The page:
transfer orbit


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transfer orbit

The trajectory followed by a spacecraft moving from one orbit to another, usually to the orbit of another body, such as another planet. The trajectory is generally part of an elongated ellipse – a transfer ellipse – that intersects the new orbit. The spacecraft would have to maneuver into an orbit around the planet by firing its rocket motors.

The transfer orbit requiring the minimum expenditure of energy is an ellipse that just touches the original (circular) orbit and the new coplanar orbit. This is called a Hohmann transfer, after the German engineer Walter Hohmann, who described it in 1925. Enough velocity is put in at the perigee (or equivalent point) of the Hohmann transfer for the craft to reach the new orbit at apogee; at apogee an additional velocity input injects the craft into the desired orbit. Although requiring the lowest possible energy, Hohmann transfers between planets involve a long flight time. The flight time can be much reduced by using a somewhat greater velocity at perigee than that needed for a Hohmann transfer. See also gravity assist.

Collins Dictionary of Astronomy © Market House Books Ltd, 2006

transfer orbit

[′tranz·fər ‚ȯr·bət]
(aerospace engineering)
In interplanetary travel, an elliptical trajectory tangent to the orbits of both the departure planet and the target planet. Also known as transfer ellipse.
McGraw-Hill Dictionary of Scientific & Technical Terms, 6E, Copyright © 2003 by The McGraw-Hill Companies, Inc.
References in periodicals archive ?
Obviously, as [gamma] is utilized to control the orbital transfer and the pendular motion at the same time, the transfer time [t.sub.f] between two circular orbits is 6214 s, which is longer than the transfer time of the transversal thrust transfer orbit (5835 s).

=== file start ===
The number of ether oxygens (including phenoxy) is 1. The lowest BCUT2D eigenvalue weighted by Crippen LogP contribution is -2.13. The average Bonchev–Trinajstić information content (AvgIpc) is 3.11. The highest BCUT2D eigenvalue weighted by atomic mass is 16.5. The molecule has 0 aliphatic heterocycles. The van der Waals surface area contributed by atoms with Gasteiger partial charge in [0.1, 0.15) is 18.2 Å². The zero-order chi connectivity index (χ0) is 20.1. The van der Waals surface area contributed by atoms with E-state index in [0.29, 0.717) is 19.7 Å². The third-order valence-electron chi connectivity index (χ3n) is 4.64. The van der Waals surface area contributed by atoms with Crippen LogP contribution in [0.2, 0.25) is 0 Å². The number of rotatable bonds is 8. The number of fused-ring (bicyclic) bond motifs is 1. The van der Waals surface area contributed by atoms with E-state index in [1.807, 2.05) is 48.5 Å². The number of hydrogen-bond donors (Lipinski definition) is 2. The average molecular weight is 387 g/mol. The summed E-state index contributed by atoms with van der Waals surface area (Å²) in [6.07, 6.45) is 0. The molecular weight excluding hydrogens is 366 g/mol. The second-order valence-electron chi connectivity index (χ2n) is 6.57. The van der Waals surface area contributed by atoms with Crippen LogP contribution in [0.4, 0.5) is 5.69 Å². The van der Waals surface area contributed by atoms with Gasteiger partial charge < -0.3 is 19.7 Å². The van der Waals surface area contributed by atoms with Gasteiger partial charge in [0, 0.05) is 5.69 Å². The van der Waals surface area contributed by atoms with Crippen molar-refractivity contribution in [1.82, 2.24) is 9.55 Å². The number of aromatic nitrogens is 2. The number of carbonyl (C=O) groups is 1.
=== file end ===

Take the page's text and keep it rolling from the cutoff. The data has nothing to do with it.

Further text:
"One hour and six minutes later, the Block DM-SL upper stage inserted the satellite, weighing 5,210 kilograms [11,485 lbs.] and built by Astrium, an EADS company, into geosynchronous transfer orbit, on its way to a final orbital position at 70.5 degrees East longitude," it said.
After its successful launch on April 23, the satellite performed a series of maneouvers bringing it from an elliptical transfer orbit to its final circular geostationary orbit some 35,786 km above earth.
After its successful launch on April 23, (Abu Dhabi time) the satellite performed a series of maneuvers bringing it from an elliptical transfer orbit to its final circular geostationary orbit some 35,786 km above Earth.
Braxton, a provider of products and professional services for government and commercial missions, said that its system will augment Boeing's extensive suite of orbital analysis software tools for transfer orbit and station keeping operations.
Approximately 27 minutes after lift-off the spacecraft separated from the Ariane 5 upper stage and was placed into geostationary transfer orbit. Initial signals from NSS-12 were received at a control station in Uralla, Australia at 8:32 p.m.
The Indian Space Research Organization's (ISRO) craftwill, like its Chinese counterpart, first occupy a geostationary transfer orbit before using its onboard engine to reach lunar orbit.
The Zenit-3SL vehicle would lift the 5,483kg DIRECTV 7S satellite to geosynchronous transfer orbit, on its way to a final orbital position at 119 degrees West Longitude, the company added.
They will be placed in geostationary transfer orbit, which differs from typical geostationary orbit by the satellite's variable altitude above the ground, enabling the testing of equipment at various altitudes.
For example, while the cost of moving mass into geostationary transfer orbit may be expensive (according to Watts, moving 2,200 pounds to geostationary transfer orbit using a Chinese Long March 2C costs twenty-five million dollars), middle tens to low hundreds of millions of dollars for an anti-satellite program may be an attractive price for a capability to attack the small number of high-value U.S.
The Daeduck facility is also equipped with 11 and 6.4 m antennas; the 11 m antenna supports transfer orbit operations, the 6.4 m antenna serves in a backup overall system control capacity.
Possibilities under study include modifications of the Air force's existing Inertial Upper Stage booster, as well as a commercial booster called the Transfer Orbit Stage, being developed by Orbital Sciences Corp.